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a LITTLE ABOUT OUR NATIONAL ORGANIZATION: 


Founded in 1922, the Izaak Walton League is one of the nation's oldest and most respected conservation organizations. With a powerful grassroots network of 40,000 members and nearly 300 local chapters nationwide, the League takes a common-sense approach toward protecting our country's natural heritage and improving outdoor recreation opportunities for all Americans.

The Izaak Walton League was formed to save outdoor America for future generations. The League's founders, who were avid anglers, chose to name the organization after Izaak Walton, the 17th century author of The Compleat Angler, one of the most famous books on fishing. We are one of the earliest conservation organizations to set an aggressive course to defend wild America by changing public policy. Almost every major, successful conservation program that America has in place today can be traced directly to a League activity or initiative.

Who Is Izaak Walton?

When the men who founded the Izaak Walton League met for the first time in 1922, they could have called their new organization almost anything. They were Midwestern sportsmen, journalists, salesmen, and even one preacher. For many of them, the lands and waters they loved were along the upper Mississippi River in Wisconsin, Minnesota, Illinois, and Iowa. Yet they did not choose a regional name or pick a name focused on a specific fish or water resource.

Instead, they named their new organization for the author of The Compleat Angler – one of the most original and influential books about the environment. In this book, Walton uses fictional characters to write about fishing as equal parts philosophy, recreation, social bonding, and conservation. Walton and The Compleat Angler had profound meaning for League founders who loved to fish, who understood that clean water is essential to human health as well as healthy fish and wildlife, and who saw Walton as an inspirational voice for conservation and the art of angling.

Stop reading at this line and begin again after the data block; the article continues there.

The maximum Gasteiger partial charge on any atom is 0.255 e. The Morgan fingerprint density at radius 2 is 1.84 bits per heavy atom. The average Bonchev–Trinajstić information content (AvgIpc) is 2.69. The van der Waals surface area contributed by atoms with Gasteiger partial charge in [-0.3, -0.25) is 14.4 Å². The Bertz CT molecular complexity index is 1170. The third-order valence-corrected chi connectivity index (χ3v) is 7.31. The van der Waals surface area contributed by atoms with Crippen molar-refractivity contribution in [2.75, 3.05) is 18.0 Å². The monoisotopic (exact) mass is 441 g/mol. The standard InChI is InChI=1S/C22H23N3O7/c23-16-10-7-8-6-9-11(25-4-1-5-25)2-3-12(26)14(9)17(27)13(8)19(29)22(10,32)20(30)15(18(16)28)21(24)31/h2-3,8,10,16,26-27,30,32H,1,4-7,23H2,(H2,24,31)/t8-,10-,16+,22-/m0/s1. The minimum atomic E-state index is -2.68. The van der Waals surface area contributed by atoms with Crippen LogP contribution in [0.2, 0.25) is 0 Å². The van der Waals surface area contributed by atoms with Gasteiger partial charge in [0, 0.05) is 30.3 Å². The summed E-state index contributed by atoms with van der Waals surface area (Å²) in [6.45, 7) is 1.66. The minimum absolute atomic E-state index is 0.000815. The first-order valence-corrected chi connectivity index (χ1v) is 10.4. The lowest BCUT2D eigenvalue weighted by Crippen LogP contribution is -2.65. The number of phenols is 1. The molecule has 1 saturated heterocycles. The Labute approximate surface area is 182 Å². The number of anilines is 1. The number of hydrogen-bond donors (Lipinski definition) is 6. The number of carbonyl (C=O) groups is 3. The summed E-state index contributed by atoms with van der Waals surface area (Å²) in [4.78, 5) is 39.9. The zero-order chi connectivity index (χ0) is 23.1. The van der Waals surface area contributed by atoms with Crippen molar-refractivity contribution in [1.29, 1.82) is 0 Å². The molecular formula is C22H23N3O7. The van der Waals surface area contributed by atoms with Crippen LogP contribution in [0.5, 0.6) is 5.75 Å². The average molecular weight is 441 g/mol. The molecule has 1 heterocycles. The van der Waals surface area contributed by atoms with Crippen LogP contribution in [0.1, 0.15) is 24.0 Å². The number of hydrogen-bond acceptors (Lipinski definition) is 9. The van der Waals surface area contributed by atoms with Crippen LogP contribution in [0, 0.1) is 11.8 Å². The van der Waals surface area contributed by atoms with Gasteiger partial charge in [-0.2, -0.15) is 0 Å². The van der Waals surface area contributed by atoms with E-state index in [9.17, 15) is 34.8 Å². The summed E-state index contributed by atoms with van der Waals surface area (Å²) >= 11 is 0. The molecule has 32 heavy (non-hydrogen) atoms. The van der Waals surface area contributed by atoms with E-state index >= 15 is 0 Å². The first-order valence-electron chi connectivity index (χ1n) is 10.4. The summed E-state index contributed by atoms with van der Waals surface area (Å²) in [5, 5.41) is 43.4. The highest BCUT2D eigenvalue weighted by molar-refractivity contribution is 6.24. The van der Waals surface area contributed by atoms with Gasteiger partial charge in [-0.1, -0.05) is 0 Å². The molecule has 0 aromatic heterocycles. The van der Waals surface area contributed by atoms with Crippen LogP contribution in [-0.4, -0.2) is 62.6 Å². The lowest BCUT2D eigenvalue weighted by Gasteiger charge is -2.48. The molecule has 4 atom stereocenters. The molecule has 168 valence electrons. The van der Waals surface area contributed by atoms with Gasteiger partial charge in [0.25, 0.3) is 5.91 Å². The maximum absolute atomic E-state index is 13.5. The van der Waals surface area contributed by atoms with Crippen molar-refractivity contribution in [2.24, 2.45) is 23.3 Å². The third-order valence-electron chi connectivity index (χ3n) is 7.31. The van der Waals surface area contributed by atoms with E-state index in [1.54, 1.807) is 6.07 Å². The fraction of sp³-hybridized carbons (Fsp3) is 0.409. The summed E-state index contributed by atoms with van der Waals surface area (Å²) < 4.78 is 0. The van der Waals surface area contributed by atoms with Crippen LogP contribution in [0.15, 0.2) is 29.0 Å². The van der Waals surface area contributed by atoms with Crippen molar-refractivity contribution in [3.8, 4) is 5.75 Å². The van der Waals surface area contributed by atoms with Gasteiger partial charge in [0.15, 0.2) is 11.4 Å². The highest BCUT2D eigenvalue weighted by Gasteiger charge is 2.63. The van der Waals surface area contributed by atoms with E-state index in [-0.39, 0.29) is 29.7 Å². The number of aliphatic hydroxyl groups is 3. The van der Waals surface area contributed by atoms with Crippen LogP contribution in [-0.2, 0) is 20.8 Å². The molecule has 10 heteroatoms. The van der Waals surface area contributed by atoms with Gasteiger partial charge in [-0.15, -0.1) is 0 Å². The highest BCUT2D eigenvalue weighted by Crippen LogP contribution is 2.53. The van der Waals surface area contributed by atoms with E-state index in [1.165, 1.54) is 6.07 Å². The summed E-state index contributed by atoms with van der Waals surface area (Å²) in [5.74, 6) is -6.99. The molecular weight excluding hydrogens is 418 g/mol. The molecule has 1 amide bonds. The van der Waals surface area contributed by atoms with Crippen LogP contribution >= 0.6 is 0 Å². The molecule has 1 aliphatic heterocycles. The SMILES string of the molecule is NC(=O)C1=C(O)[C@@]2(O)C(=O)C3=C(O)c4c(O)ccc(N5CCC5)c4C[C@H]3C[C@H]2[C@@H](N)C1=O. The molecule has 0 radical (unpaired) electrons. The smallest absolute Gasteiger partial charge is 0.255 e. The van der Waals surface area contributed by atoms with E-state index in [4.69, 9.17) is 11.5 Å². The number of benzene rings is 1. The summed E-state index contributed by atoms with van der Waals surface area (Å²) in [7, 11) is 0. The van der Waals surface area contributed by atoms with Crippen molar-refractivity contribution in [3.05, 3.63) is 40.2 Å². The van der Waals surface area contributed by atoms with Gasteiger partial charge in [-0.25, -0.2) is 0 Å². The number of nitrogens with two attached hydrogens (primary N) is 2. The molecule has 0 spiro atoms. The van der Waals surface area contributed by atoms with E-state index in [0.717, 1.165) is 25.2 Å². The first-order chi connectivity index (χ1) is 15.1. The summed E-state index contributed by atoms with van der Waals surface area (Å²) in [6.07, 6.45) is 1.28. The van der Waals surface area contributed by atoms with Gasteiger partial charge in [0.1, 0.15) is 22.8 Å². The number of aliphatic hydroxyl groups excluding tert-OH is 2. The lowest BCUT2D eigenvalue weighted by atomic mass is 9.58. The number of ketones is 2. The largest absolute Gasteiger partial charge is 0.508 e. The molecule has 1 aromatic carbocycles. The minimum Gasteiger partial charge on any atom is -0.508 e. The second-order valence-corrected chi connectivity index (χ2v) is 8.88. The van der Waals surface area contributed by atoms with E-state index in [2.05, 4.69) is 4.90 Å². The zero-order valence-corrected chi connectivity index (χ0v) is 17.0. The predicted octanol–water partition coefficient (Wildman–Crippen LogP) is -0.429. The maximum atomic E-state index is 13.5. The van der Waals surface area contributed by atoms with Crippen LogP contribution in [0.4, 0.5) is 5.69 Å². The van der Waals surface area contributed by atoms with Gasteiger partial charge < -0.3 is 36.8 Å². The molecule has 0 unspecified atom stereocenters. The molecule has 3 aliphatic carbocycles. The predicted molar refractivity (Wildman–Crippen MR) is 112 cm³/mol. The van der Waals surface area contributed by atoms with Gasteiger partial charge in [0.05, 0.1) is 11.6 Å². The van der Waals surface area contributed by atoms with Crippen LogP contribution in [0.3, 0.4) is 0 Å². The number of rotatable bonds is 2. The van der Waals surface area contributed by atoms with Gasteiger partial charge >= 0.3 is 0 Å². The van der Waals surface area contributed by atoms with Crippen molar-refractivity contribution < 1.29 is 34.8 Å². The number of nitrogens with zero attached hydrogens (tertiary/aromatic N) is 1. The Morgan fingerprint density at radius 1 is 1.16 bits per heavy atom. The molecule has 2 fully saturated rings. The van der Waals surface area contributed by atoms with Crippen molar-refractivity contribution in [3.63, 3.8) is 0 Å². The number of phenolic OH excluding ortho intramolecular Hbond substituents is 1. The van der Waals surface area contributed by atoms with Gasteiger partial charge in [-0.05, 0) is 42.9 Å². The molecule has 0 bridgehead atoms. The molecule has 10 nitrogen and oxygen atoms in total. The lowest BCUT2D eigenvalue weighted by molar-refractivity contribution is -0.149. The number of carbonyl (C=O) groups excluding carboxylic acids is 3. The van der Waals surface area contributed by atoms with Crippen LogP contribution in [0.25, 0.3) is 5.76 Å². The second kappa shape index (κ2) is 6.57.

Walton was born in 1593 in Stafford, a town about 150 miles northwest of London. His father was an alehouse keeper. In his teens, Walton moved to London and eventually became a prosperous shopkeeper who both sold cloth and made garments. In his personal life, Walton was a devoted family man as well as an active member of his local Anglican church. Walton eventually became an acclaimed biographer of notable figures including the poet John Donne.

In The Compleat Angler, he imagines how recreational sportsmen might form a “brotherhood” as stewards of the natural world. Walton’s anglers not only swap fishing tips and share fish dinners, they also develop a detailed knowledge of natural history and ecology and advocate for conservation. 

Following in the steps of the character Piscator (who is a veiled version of Walton himself), we learn much about Walton, his love for angling and the outdoors, and his vision for conservation – and can see how his philosophy is embodied in the Izaak Walton League of America today. 

Izaak Walton understood that a healthy environment was essential to the outdoor recreation he loved. He promoted methods of wildlife management and sustainable fishing (size limits, seasons) that are fundamental to today’s science-based resource management. 


The local York Chapter #67 was founded in 1926 and is situated on about 80 acres of beautiful land at 7131 Ironstone Hill Road in Dallastown, PA. The club offers members a pond for members only to fish in, creek side picnic areas, playground, various ranges and a clubhouse. One of the club's main goals is education. Sharing knowledge of conservation programs as well as execution of conservation measures is a big thing at the York Chapter.

The chapter also offers a unique Juniors program for youth 8 to 18. The Juniors are always helping the different club committees while learning important conservation lessons. The kids can learn to help raise pheasants and trout and release them in various locations. The learn safety in hunting situations, how to fish and be a part of the community. The club knows the importance of kids as our future.

The local York club participates in national programs such as Save Our Streams. They raise trout for the state. From public invited 3D archery shoots to stocking Kiwanis Lake for inner city children to experience the thrill of trout fishing to preservation of stream habitats in various county areas...the club is involved in the community more than most are aware.